Report Published: "Canada Power Report Q2 2016"

From: Fast Market Research, Inc.
Published: Mon Mar 28 2016

Over the coming decade, t he main shifts within Canada's power sector will be driven by the political goal of reducing the country's dependency on coal-fired power and boost the role of natural gas and renewable energy in the power mix - with low growth in power consumption reducing procurement opportunities outside of government-mandated schemes. Contributing to the well supplied status of the Candian power market, h ydropower will remain the dominant technology in the power mix through to 202 5 , due to a vast pipeline of large-scale projects planned and under construction.

Latest Updates And Structural Trends

Stronger emphasis on green energy policies at a provincial and national level, as well as a slowdown in power consumption growth amid warm weather and weaker economic activity, have prompted us to downgrade our forecasts for coal and natural gas-fired power generation in Canada over the next 10-years. We expect coal-fired power to fall at a faster rate than we previously forecast - in line with existing regulations - while natural gas power will grow less steeply amid smaller power needs. As a case in point, in October 2015 TransAlta Corporation announced it will postpone the opening of its 856MW Sundance 7 gas-fired power plant in Alberta from 2018 to 2020 or as late as 2022, due to slowing demand and uncertainty over provincial environmental policies.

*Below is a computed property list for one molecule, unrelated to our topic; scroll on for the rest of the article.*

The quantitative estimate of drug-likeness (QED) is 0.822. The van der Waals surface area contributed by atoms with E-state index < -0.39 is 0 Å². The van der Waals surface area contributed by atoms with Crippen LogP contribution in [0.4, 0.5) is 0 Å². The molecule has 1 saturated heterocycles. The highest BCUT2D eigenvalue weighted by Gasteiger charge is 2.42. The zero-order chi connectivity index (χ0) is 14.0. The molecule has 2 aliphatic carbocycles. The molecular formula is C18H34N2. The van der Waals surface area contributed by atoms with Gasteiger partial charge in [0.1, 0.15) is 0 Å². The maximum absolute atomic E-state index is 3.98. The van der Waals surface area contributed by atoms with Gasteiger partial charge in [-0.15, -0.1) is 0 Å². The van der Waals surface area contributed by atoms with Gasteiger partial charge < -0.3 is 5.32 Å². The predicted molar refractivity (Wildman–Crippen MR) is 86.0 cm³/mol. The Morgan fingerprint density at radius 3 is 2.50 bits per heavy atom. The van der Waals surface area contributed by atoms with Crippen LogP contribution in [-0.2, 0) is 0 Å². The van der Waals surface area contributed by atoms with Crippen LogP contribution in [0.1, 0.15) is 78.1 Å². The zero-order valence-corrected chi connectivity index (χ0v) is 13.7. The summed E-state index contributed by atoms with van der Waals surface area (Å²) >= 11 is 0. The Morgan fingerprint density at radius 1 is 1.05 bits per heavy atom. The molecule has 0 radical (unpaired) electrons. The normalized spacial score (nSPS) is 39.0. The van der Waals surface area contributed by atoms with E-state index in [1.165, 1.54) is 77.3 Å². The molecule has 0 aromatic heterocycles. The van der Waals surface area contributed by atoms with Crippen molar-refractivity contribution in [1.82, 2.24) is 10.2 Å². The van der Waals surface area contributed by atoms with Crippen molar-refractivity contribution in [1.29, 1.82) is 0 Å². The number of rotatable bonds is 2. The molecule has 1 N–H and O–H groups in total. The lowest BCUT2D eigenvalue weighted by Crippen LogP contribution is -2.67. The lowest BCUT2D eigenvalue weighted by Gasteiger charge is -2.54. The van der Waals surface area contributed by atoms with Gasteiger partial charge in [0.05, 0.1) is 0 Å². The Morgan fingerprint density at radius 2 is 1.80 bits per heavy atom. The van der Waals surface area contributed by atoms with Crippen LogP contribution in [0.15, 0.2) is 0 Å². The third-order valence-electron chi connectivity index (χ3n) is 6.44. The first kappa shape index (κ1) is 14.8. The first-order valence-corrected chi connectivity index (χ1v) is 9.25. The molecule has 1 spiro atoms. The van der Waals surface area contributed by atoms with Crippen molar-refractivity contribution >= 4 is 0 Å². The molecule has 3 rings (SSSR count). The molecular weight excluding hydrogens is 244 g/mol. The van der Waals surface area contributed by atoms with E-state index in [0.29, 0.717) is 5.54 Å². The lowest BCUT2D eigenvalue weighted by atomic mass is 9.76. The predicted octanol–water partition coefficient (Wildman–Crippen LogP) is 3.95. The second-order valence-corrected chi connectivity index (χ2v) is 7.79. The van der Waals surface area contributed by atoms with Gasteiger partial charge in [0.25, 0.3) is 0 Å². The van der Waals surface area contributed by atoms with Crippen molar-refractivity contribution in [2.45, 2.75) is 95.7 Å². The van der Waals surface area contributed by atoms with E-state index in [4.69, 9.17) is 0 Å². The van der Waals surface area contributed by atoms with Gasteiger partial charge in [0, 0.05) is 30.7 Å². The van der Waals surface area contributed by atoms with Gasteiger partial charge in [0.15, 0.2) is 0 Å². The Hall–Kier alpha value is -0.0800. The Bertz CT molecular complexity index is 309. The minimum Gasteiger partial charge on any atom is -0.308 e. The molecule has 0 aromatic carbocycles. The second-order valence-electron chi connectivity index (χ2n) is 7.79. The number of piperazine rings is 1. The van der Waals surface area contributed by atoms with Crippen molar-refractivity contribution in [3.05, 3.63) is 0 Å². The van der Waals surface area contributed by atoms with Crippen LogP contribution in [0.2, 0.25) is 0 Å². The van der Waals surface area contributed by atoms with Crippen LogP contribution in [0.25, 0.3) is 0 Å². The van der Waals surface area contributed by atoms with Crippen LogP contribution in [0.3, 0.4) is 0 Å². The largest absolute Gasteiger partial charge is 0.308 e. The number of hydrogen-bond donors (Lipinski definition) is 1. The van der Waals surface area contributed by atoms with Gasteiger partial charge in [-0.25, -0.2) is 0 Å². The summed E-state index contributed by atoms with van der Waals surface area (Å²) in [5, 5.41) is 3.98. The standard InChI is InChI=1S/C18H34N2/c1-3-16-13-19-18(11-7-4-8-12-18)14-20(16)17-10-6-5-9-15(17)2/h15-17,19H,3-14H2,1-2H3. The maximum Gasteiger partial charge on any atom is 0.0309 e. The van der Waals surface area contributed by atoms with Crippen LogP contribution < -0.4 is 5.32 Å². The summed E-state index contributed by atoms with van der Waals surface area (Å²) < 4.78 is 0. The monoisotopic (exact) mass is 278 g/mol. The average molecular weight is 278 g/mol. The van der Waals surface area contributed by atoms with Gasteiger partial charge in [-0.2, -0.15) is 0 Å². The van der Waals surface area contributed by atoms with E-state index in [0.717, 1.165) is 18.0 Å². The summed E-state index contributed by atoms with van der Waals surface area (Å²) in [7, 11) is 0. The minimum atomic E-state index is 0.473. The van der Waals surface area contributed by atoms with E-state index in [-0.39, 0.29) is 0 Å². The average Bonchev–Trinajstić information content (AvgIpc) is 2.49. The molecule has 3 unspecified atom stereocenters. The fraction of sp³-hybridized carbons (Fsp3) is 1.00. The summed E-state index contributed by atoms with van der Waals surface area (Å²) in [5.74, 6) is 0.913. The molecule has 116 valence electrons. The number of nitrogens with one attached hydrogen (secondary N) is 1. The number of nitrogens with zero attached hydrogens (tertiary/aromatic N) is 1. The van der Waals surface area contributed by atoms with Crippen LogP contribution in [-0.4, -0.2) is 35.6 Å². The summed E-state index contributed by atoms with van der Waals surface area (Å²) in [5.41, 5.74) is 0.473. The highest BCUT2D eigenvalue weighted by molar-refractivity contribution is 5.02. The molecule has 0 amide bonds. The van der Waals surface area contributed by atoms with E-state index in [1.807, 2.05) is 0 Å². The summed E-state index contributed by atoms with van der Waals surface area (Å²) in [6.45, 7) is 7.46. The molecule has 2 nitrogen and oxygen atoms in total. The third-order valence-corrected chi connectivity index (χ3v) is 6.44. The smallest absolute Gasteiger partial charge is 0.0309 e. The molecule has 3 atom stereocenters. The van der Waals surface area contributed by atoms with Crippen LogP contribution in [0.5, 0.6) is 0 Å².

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In November 2015, the newly elected government of Alberta and Saskatchewan's main power generator SaskPower both unveiled plans to reduce their reliance on coal-fired power generation and boost the role of renewables and natural gas in their provinces' power mix. In the case of Alberta, the government plans to completely phase-out coal fired power generation by 2030 (as opposed to shutting down 12 out of 18 of the province's existing coal power fleet, as per current federal regulations). This development creates a downside risk to our forecast for decreasing coal-fired power generation in the country over the coming decade, which is currently based on existing regulations for the sector.

In December 2015, Canada's government announced an agreement with utility Bruce Power over postponing the refurbishment of the Bruce nuclear power plant. The refurbishment of unit six will start in 2020 instead of 2016, while the life of other units will be extended prior to refurbishment. We have changed our forecast for nuclear capacity and generation in 2016 and beyond accordingly.

In February 2016, the decision on whether to build a nuclear waste storage facility in Kincardine, Ontario, was delayed indefinitely by the federal minister for the environment and climate change Catherine McKenna. The minister based this decision on the need for additional information to be gathered, and has given Ontario Power Generation, the utility responsible for the project, until April 18 2016 to submit more information.

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